The path of architecture has worked, teams with projects come find us now and we are involved with all aspects of the site. We are slowly working our way towards an infinitely scaling cloud/datacenter SOA. It is the architects who intervene when necessary, set engineering direction and mediate between all parties. To make it work, the culture of architecture must be in place first.
Innovation follows a pattern. If you know the pattern it can help you identify innovation occurring in your own company, it can also help you manage an innovate project. First of all, you identify the different phases of innovation and have knowledge on how to respond to difficult situations. It will also set your expectations correctly in regard to starting and running an innovative product development program.
The ideas behind the pattern of innovation are found in academic research published by Andrew Van de Ven in The Innovation Journey. Through long running study of numerous innovative product development cycles, Van de Ven and team have amassed a great deal of knowledge around how innovation works and how to manage it.
I’m reading Harvard Business Review again after taking a few years hiatus after finishing an MBA. There’s an excellent article in the Nov 2012 issue about innovation and work and having an additional operating system to manage innovation (ACCELERATE!, by John Kotter). This got me thinking about how a company should act more like a Cloud.
The notion in Accelerate! is that to innovate a company needs a second operating system running along side the normal hierarchical structure. This second operating system is a network of company appointed change agents along with volunteers that work for the cause. Essentially it allows workers trapped in their box of a hierarchy to work on innovative projects in their “spare” time. The networks spin up as need and as quickly dissipate back into the organization.
To me this sounds essentially like the same reasons Cloud computing has become so popular. Instead of having compute units (workers) with additional cycles available languishing within a hierarchy (datacenter), we build a network that can tap into those units. When we need to use them we throw a topic onto to the queue and see which compute unit picks up the work (master/worker).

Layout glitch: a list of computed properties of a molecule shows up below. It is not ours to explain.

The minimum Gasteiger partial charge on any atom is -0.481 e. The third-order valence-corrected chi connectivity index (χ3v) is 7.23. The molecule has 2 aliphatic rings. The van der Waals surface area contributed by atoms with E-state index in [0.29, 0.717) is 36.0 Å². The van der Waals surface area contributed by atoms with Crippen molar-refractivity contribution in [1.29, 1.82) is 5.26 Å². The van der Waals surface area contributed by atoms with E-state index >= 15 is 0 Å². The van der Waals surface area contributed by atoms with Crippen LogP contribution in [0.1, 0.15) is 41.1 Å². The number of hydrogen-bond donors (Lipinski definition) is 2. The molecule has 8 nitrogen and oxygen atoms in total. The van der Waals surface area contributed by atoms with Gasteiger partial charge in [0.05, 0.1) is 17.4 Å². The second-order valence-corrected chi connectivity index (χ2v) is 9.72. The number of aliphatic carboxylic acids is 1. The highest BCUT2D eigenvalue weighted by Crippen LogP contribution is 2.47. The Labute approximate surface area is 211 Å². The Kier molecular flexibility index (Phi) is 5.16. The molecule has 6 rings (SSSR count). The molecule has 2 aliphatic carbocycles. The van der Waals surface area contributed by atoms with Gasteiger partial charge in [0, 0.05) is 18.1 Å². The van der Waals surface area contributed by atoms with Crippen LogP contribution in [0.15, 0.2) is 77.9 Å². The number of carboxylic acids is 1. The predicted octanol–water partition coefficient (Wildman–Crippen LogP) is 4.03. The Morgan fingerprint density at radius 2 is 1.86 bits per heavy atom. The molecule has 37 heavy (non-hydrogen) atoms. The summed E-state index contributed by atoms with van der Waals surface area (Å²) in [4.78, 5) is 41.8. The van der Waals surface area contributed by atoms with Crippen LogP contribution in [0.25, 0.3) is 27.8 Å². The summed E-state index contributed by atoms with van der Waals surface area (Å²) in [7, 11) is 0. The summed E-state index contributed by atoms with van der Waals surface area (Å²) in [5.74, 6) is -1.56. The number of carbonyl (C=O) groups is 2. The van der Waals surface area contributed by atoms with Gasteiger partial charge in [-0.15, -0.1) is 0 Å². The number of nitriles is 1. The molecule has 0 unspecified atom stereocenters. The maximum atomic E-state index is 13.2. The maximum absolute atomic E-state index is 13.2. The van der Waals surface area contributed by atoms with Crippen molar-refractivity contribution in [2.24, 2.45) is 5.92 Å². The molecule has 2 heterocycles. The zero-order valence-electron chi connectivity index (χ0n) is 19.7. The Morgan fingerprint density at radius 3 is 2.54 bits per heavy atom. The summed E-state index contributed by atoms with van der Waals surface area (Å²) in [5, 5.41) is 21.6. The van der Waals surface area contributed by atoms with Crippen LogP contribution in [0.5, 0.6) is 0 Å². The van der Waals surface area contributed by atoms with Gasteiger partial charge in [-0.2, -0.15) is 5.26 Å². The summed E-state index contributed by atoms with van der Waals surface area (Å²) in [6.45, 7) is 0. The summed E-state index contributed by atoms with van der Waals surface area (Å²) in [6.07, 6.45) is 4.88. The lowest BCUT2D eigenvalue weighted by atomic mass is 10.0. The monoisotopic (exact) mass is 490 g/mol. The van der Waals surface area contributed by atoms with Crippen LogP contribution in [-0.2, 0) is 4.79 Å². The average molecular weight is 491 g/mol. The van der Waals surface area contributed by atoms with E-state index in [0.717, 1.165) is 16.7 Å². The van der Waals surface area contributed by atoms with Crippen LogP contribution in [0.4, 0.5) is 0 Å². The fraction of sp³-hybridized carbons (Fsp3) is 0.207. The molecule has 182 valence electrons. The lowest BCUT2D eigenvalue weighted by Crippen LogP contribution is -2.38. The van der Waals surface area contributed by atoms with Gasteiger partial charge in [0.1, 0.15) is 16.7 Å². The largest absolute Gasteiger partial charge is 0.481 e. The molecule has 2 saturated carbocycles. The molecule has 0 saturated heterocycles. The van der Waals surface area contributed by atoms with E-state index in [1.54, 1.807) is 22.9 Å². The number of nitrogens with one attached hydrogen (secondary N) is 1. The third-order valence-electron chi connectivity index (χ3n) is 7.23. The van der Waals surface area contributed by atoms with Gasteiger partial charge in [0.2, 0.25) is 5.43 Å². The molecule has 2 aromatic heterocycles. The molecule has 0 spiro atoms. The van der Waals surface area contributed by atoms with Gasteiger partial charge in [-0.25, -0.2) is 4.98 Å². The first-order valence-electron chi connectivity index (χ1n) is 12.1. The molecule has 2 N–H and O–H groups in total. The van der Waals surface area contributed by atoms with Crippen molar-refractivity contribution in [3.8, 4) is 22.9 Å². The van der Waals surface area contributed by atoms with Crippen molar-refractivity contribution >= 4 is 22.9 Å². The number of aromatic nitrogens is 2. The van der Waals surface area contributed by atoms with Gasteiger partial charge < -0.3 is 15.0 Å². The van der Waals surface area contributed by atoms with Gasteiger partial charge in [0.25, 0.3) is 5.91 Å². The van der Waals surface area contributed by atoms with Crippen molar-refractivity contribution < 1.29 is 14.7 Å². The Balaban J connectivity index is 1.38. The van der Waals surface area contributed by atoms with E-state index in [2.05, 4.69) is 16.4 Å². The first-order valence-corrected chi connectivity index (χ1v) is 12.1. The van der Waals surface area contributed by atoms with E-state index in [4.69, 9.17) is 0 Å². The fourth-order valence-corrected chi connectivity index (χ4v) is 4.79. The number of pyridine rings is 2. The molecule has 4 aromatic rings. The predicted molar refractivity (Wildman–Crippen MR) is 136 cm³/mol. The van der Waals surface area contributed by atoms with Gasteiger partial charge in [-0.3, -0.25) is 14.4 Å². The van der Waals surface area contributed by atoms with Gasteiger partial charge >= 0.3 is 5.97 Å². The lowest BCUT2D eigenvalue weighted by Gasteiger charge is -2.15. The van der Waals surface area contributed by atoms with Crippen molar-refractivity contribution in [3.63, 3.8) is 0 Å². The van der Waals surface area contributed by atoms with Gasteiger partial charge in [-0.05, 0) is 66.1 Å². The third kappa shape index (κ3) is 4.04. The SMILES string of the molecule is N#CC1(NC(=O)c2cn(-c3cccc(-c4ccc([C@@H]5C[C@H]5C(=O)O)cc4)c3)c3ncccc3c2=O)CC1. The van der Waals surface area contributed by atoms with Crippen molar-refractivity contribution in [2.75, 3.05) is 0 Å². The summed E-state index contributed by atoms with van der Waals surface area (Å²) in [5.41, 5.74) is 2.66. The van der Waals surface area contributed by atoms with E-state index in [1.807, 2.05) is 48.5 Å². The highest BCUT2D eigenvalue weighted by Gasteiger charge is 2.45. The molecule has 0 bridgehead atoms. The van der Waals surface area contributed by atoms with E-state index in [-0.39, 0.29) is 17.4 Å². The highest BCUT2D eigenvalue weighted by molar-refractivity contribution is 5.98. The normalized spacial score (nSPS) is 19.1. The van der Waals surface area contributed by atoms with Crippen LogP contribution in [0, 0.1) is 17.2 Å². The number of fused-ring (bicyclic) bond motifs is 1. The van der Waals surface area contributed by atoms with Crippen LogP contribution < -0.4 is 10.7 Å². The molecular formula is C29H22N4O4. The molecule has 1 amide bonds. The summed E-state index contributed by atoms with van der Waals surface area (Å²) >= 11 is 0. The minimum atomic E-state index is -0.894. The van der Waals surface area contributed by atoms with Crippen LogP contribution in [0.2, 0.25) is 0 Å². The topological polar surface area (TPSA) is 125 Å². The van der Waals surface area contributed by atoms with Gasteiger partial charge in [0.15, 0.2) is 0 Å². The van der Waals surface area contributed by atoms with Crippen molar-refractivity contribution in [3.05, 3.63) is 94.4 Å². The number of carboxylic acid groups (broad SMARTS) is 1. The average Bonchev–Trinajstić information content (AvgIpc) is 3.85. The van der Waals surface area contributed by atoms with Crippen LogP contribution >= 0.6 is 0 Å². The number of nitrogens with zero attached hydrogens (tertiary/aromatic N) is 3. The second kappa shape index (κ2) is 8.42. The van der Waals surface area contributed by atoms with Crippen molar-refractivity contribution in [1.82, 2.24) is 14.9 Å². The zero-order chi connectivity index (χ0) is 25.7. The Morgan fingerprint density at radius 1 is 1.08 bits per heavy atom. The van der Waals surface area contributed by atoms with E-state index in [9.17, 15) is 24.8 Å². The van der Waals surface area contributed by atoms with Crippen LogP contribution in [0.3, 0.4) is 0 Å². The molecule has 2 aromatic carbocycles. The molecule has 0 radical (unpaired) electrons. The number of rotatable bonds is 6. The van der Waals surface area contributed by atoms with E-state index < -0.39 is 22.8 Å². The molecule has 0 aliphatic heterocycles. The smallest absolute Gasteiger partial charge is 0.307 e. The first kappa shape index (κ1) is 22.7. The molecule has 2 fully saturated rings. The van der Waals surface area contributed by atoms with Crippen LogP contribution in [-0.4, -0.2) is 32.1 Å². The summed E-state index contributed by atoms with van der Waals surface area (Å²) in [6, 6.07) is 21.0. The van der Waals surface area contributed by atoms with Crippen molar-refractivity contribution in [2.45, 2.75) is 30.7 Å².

This also greatly mirrors the Agile concept of self-organizing teams. The network teams have no hierarchical leader and therefore must determine how to do the work amongst themselves. This gives them both the power to decide and the mandate to implement their decisions at the same time.
If a company acted more like a Cloud than a hierarchy, who knows what it could do.
Purely based on circumstantial experiential data, Agile always dies in the Twin Cities. That being said, the same people pack their bags and move on together, or to the other current Agile refuges, to continue working the way they want to work. I’m terming this the pedal-pub Agile development model of the Twin Cities, the party is always moving on.
When I say Agile I’m not talking about the latest IT initiative to make all their development projects Agile. But the true grass roots, visionary leader who managed to convince their boss that Agile is the way to go. Agile meaning developer empowered self-managing teams where no project manger or VP is asking for a five page status report each week. Real Agile where everyone knows to just go look in the story tracking tool and see the burndown chart and what people worked on recently. Than that same VP/PM goes and asks why the velocity is down this iteration and how they’d rather have the changes to the REST commerce services than the text updates in the UI.